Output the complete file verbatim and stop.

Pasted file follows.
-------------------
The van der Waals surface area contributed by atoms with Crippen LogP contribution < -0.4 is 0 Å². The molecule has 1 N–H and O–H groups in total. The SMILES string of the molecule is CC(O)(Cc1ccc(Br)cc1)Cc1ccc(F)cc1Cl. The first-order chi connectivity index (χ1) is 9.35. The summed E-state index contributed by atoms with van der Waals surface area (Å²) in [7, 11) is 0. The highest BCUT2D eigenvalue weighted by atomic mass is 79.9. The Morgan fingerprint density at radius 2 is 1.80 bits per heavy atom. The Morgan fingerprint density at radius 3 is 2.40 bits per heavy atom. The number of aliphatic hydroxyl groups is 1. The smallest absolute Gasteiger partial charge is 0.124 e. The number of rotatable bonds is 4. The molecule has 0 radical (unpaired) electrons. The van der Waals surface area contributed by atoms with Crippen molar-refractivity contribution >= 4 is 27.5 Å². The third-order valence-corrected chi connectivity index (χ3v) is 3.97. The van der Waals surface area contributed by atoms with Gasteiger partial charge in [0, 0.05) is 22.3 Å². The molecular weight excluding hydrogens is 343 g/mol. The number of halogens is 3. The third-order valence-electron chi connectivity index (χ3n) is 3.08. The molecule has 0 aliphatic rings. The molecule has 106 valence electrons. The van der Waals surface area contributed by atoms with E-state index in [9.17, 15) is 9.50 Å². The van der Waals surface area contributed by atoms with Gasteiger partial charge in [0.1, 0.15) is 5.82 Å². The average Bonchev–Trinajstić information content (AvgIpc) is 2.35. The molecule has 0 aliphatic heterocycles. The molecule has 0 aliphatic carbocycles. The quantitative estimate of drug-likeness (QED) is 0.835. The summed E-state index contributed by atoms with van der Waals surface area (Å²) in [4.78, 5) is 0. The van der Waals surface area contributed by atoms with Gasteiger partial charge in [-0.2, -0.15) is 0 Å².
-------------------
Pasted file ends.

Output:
The van der Waals surface area contributed by atoms with Crippen LogP contribution < -0.4 is 0 Å². The molecule has 1 N–H and O–H groups in total. The SMILES string of the molecule is CC(O)(Cc1ccc(Br)cc1)Cc1ccc(F)cc1Cl. The first-order chi connectivity index (χ1) is 9.35. The summed E-state index contributed by atoms with van der Waals surface area (Å²) in [7, 11) is 0. The highest BCUT2D eigenvalue weighted by atomic mass is 79.9. The Morgan fingerprint density at radius 2 is 1.80 bits per heavy atom. The Morgan fingerprint density at radius 3 is 2.40 bits per heavy atom. The number of aliphatic hydroxyl groups is 1. The smallest absolute Gasteiger partial charge is 0.124 e. The number of rotatable bonds is 4. The molecule has 0 radical (unpaired) electrons. The van der Waals surface area contributed by atoms with Crippen molar-refractivity contribution >= 4 is 27.5 Å². The third-order valence-corrected chi connectivity index (χ3v) is 3.97. The van der Waals surface area contributed by atoms with Gasteiger partial charge in [0, 0.05) is 22.3 Å². The molecular weight excluding hydrogens is 343 g/mol. The number of halogens is 3. The third-order valence-electron chi connectivity index (χ3n) is 3.08. The molecule has 0 aliphatic rings. The molecule has 106 valence electrons. The van der Waals surface area contributed by atoms with E-state index in [9.17, 15) is 9.50 Å². The van der Waals surface area contributed by atoms with Gasteiger partial charge in [0.1, 0.15) is 5.82 Å². The average Bonchev–Trinajstić information content (AvgIpc) is 2.35. The molecule has 0 aliphatic heterocycles. The molecule has 0 aliphatic carbocycles. The quantitative estimate of drug-likeness (QED) is 0.835. The summed E-state index contributed by atoms with van der Waals surface area (Å²) in [4.78, 5) is 0. The van der Waals surface area contributed by atoms with Gasteiger partial charge in [-0.2, -0.15) is 0 Å².